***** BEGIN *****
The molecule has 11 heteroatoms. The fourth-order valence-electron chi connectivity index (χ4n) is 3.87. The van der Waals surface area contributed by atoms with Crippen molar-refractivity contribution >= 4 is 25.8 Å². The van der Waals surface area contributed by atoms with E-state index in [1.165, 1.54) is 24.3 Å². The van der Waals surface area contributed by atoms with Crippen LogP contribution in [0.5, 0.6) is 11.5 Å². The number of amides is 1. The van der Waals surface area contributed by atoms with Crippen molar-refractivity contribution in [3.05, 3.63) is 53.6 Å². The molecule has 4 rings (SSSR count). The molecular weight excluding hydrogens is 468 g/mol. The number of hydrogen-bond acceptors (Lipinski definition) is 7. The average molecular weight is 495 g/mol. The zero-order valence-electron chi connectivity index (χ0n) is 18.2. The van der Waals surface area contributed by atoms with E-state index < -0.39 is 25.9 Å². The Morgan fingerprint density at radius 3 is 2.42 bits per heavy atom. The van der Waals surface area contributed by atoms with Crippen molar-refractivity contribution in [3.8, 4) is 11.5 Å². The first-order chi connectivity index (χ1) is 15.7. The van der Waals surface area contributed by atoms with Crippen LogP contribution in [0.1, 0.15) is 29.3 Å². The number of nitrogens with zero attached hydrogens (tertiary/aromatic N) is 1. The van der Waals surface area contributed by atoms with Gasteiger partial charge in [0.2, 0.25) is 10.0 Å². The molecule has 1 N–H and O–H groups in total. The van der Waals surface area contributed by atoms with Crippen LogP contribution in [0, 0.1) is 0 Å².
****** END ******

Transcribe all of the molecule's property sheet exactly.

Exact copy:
The molecule has 11 heteroatoms. The fourth-order valence-electron chi connectivity index (χ4n) is 3.87. The van der Waals surface area contributed by atoms with Crippen molar-refractivity contribution >= 4 is 25.8 Å². The van der Waals surface area contributed by atoms with E-state index in [1.165, 1.54) is 24.3 Å². The van der Waals surface area contributed by atoms with Crippen LogP contribution in [0.5, 0.6) is 11.5 Å². The number of amides is 1. The van der Waals surface area contributed by atoms with Crippen molar-refractivity contribution in [3.05, 3.63) is 53.6 Å². The molecule has 4 rings (SSSR count). The molecular weight excluding hydrogens is 468 g/mol. The number of hydrogen-bond acceptors (Lipinski definition) is 7. The average molecular weight is 495 g/mol. The zero-order valence-electron chi connectivity index (χ0n) is 18.2. The van der Waals surface area contributed by atoms with E-state index < -0.39 is 25.9 Å². The Morgan fingerprint density at radius 3 is 2.42 bits per heavy atom. The van der Waals surface area contributed by atoms with Crippen molar-refractivity contribution in [3.8, 4) is 11.5 Å². The first-order chi connectivity index (χ1) is 15.7. The van der Waals surface area contributed by atoms with Crippen LogP contribution in [0.1, 0.15) is 29.3 Å². The number of nitrogens with zero attached hydrogens (tertiary/aromatic N) is 1. The van der Waals surface area contributed by atoms with Gasteiger partial charge in [0.2, 0.25) is 10.0 Å². The molecule has 1 N–H and O–H groups in total. The van der Waals surface area contributed by atoms with Crippen LogP contribution in [0, 0.1) is 0 Å².